She was a unique combination of scholar, artist and teacher with, in addition, practical experience of the cut and construction of clothes both as haute couture and for the stage. Through her work she changed the perception of the study of dress for a wide range of professionals - art historians, curators and conservators of dress, designers of theatrical period costume - and for generations of students, some of whom went on to teach in their turn.
Arnold taught how to look at costume in paintings: how to date each from the other; how to detect later copies of paintings from faults in the costume. She advocated scrupulous recording and preservation of original stitching, and close co-operation between specialists and conservators, citing her discovery, during conservation, of five 16th-century stitches through layers of material in the breeches of the Swedish nobleman Nils Sture, proving that the suspiciously well-preserved black worsted was of the same date.
Her emphasis on the importance of studying cut and construction enabled her, when working on the Medici graves clothes in Florence, to reconstruct the original appearance of garments of Cosimo I and Eleanora of Toledo where no more than a few fragments of shaped cloth and joined braids survived.
By taking patterns and photographs, and making meticulous line-drawings of construction details in parts of garments not normally visible and by her wide and detailed research of costume shown in other media and described in documents, she made historical dress more accessible and comprehensible to students and designers, and helped to make such studies a respected part of the history of art.
The quality of her research was recognised by two great honours. In 1981 she was elected a fellow of the Society of Antiquaries of London; and in 1998 she received, at the newly built Shakespeare's Globe Theatre at Southwark, the inaugural Sam Wanamaker award for services to the theatre.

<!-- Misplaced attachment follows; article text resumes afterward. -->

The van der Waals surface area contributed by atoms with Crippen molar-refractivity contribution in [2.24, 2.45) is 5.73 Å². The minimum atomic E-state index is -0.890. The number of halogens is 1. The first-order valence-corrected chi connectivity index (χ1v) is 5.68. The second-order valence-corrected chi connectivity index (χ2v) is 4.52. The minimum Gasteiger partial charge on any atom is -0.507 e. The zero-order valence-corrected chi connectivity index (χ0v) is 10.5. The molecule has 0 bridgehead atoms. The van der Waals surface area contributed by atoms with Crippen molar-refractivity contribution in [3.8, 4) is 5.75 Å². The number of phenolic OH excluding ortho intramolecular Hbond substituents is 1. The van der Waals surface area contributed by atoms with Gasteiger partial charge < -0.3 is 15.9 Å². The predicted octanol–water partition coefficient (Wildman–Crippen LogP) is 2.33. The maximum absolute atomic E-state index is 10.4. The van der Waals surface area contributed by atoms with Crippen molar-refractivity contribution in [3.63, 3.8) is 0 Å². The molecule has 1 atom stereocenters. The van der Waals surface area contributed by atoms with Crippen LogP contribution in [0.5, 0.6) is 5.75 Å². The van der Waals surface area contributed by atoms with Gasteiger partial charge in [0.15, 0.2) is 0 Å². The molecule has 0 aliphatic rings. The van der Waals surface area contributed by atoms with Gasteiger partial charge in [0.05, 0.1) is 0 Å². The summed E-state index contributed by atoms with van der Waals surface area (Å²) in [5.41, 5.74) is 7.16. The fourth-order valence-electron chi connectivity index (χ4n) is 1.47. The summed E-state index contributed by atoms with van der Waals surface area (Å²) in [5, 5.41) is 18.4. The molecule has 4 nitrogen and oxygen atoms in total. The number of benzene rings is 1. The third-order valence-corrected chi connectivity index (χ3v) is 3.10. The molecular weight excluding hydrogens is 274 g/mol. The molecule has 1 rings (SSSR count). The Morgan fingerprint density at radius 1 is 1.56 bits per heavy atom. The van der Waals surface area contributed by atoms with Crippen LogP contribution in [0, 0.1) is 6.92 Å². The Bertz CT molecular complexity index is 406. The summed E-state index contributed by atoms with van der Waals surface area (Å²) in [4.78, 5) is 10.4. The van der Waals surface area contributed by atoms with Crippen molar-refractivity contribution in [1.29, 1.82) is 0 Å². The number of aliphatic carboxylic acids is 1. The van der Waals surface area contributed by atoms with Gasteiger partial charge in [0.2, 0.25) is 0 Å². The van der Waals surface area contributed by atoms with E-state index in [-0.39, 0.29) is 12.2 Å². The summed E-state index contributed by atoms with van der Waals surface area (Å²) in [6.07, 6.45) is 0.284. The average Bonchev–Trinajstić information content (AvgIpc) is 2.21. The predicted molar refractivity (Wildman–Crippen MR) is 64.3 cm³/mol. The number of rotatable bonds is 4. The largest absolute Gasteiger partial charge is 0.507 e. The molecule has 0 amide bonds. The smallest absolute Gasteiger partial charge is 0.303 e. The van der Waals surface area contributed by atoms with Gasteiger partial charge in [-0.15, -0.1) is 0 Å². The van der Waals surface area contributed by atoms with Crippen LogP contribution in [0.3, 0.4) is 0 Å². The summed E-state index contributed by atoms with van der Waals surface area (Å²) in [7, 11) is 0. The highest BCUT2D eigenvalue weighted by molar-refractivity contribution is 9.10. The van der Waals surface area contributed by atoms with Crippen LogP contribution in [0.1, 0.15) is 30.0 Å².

Born in Bristol in 1932 and educated there at the Red Maids School and the West of England College of Art, Arnold developed a love of the theatre, having been taken from an early age by her mother to the Bristol Old Vic, the Theatre Royal founded in 1766. In her student days she worked there in the wardrobe, gaining experience of cutting out period costumes; and when she came to London in 1954 her spare time, when not playgoing, was spent in the wardrobe at the Mermaid Theatre.
She had followed her intermediate certificate in arts and crafts and national diploma of design in dress by an art teacher's diploma and certificate of education from Bristol University. Feeling the need for knowledge of modern couture tailoring and dressmaking techniques, she postponed teaching, instead observing professionals and trying her hand in the London workrooms of Frederick Starke and Victor Stiebel.
During the later 1950s and 1960s she taught, first at Hammersmith Day College, then as a senior lecturer at Avery Hill College of Education. After a brief appointment as Research Lecturer at the West Surrey College of Art and Design, in Farnham, she began in 1978 her long association with the Department of Drama and Theatre Studies at Royal Holloway College, London University.
While there, she was awarded a three-year Jubilee Fellowship, followed by a five-year Leverhulme Research Fellowship. In 1992 she was appointed Visiting Professor in the History of Dress at the University of the West of England, in Bristol.